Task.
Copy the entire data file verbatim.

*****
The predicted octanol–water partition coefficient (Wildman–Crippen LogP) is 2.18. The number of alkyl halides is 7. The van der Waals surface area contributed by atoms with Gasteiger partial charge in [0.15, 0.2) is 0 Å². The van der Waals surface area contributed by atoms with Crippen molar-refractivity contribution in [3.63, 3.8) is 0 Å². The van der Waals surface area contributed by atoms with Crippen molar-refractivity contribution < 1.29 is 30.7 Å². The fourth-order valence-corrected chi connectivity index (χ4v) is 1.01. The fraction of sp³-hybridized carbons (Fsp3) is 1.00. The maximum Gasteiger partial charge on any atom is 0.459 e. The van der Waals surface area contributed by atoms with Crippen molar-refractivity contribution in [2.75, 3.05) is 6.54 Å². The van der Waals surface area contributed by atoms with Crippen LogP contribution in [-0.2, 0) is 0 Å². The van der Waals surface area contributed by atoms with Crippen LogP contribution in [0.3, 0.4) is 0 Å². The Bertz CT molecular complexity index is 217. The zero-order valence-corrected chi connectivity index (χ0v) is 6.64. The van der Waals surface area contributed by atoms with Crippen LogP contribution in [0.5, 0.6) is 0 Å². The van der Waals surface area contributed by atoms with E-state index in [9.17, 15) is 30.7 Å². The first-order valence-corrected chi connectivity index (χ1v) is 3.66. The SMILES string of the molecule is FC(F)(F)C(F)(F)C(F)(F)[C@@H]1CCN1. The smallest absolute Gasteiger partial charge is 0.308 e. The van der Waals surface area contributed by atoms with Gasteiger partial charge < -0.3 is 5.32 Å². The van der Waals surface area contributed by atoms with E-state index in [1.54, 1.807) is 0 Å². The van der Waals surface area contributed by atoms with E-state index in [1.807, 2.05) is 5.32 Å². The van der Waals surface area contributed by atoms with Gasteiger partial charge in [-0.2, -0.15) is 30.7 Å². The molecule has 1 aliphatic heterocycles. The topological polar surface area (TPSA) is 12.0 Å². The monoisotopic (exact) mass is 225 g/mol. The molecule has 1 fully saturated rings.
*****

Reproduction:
The predicted octanol–water partition coefficient (Wildman–Crippen LogP) is 2.18. The number of alkyl halides is 7. The van der Waals surface area contributed by atoms with Gasteiger partial charge in [0.15, 0.2) is 0 Å². The van der Waals surface area contributed by atoms with Crippen molar-refractivity contribution in [3.63, 3.8) is 0 Å². The van der Waals surface area contributed by atoms with Crippen molar-refractivity contribution < 1.29 is 30.7 Å². The fourth-order valence-corrected chi connectivity index (χ4v) is 1.01. The fraction of sp³-hybridized carbons (Fsp3) is 1.00. The maximum Gasteiger partial charge on any atom is 0.459 e. The van der Waals surface area contributed by atoms with Crippen molar-refractivity contribution in [2.75, 3.05) is 6.54 Å². The van der Waals surface area contributed by atoms with Crippen LogP contribution in [-0.2, 0) is 0 Å². The van der Waals surface area contributed by atoms with Crippen LogP contribution in [0.3, 0.4) is 0 Å². The Bertz CT molecular complexity index is 217. The zero-order valence-corrected chi connectivity index (χ0v) is 6.64. The van der Waals surface area contributed by atoms with Crippen LogP contribution in [0.5, 0.6) is 0 Å². The van der Waals surface area contributed by atoms with E-state index in [9.17, 15) is 30.7 Å². The first-order valence-corrected chi connectivity index (χ1v) is 3.66. The SMILES string of the molecule is FC(F)(F)C(F)(F)C(F)(F)[C@@H]1CCN1. The smallest absolute Gasteiger partial charge is 0.308 e. The van der Waals surface area contributed by atoms with Gasteiger partial charge < -0.3 is 5.32 Å². The van der Waals surface area contributed by atoms with E-state index in [1.54, 1.807) is 0 Å². The van der Waals surface area contributed by atoms with E-state index in [1.807, 2.05) is 5.32 Å². The van der Waals surface area contributed by atoms with Gasteiger partial charge in [-0.2, -0.15) is 30.7 Å². The molecule has 1 aliphatic heterocycles. The topological polar surface area (TPSA) is 12.0 Å². The monoisotopic (exact) mass is 225 g/mol. The molecule has 1 fully saturated rings.